### (a) Unstaggered biplane aerofoils

Figure 3 depicts several streamline distributions associated with uniform flow of strength *U*=1 parallel to the *x*-axis (so that *Χ*=0) past two identical vertically aligned circular aerofoils of unit radius. Glauert (1947) describes such a configuration of aerofoils as ‘unstaggered biplane aerofoils’. The value of *ρ*=0.05 is chosen arbitrarily (so the distance of the centre of each aerofoil from the origin turns out to be 1.1763). The circulations around each aerofoil are assumed to be equal so that *Γ*_{0}=*Γ*_{1}=*Γ* and the figure shows the three cases *Γ*=0, −1 and −5. As for the forces, neither aerofoil experiences any drag. This is to be expected since, by Bernoulli's theorem, the pressure distribution *p* is given by(8.13)where *H* is the Bernoulli constant. However, it is clear from the streamline distribution in figure 3 that the velocity field is symmetric fore and aft of the centre-line of the vertical stack of aerofoils so any net force on any of them can only act vertically.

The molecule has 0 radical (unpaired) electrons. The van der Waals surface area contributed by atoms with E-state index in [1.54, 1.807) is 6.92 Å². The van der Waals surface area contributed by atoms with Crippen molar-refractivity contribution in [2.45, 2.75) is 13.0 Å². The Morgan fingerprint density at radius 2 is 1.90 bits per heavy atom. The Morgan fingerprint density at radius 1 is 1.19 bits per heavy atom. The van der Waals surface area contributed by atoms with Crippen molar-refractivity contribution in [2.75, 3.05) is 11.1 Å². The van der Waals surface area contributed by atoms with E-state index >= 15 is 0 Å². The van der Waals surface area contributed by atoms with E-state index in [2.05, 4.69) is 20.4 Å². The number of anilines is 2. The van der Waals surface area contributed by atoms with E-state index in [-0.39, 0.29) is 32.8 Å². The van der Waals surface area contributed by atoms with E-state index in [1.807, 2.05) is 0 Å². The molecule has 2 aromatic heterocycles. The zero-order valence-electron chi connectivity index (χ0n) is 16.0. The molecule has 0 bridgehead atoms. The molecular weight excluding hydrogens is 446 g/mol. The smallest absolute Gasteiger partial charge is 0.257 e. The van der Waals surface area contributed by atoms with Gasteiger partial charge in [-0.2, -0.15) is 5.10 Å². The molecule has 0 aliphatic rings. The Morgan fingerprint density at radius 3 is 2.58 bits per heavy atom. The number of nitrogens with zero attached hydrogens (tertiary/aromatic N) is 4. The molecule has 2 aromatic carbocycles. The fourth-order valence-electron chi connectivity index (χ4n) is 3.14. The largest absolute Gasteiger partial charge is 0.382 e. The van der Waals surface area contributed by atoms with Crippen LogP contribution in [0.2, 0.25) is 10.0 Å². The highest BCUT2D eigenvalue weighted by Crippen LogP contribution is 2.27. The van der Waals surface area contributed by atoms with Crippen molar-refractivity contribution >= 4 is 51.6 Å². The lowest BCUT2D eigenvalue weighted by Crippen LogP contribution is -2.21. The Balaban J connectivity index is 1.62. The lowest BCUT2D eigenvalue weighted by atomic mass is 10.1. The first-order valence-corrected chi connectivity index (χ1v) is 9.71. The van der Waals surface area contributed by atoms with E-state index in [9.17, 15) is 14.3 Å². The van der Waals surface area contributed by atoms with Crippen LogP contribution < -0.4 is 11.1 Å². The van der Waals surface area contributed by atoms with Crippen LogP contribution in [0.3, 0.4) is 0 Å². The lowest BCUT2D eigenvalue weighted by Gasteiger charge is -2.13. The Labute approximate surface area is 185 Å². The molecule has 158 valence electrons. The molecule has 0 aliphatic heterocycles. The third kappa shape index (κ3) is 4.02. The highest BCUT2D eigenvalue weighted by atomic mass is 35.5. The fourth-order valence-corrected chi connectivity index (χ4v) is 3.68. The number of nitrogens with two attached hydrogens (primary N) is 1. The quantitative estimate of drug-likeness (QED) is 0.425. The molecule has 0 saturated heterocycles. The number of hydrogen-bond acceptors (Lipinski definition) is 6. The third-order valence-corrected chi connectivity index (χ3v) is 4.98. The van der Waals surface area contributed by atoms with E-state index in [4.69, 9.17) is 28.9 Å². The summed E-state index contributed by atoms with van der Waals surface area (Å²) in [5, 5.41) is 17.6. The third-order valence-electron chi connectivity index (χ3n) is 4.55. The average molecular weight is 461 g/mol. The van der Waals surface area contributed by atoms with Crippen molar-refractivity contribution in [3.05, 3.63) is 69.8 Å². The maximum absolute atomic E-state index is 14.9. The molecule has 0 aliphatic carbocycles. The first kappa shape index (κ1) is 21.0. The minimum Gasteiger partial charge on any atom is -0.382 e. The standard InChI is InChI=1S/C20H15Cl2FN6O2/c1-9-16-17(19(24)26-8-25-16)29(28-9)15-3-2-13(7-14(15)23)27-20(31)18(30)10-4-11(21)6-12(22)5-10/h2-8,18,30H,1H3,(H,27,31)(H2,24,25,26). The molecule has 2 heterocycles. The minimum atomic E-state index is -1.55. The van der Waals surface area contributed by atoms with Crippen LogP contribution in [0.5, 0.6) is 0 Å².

Figure 4 graphs these vertical forces on the two aerofoils as functions of the separations of the aerofoil centres. The case *Γ*=0 is shown and reveals that, even with no circulation around either of the aerofoils, there is a net lift on the lower aerofoil and a net downward force on the upper aerofoil. Thus, the presence of a neighbouring aerofoil clearly causes an increase in streaming velocity of the fluid in the gap between the aerofoils thereby decreasing the fluid pressure there (by Bernoulli's theorem). This leads to a net attractive force between the aerofoils. This is a manifestation of a phenomenon sometimes referred to as ‘ground effect’: in this symmetrical case of streaming flow past the two equal cylinders, the lower aerofoil can be interpreted as an ‘image’ aerofoil and the central straight streamline which perpendicularly bisects the line-of-centres between the aerofoils can effectively be replaced by a wall or runway (i.e. the ‘ground’). The effect of the ground (‘ground effect’) is to pull the aerofoil towards it. The same phenomenon is observed by Yamamoto (1976) and Wang (2004).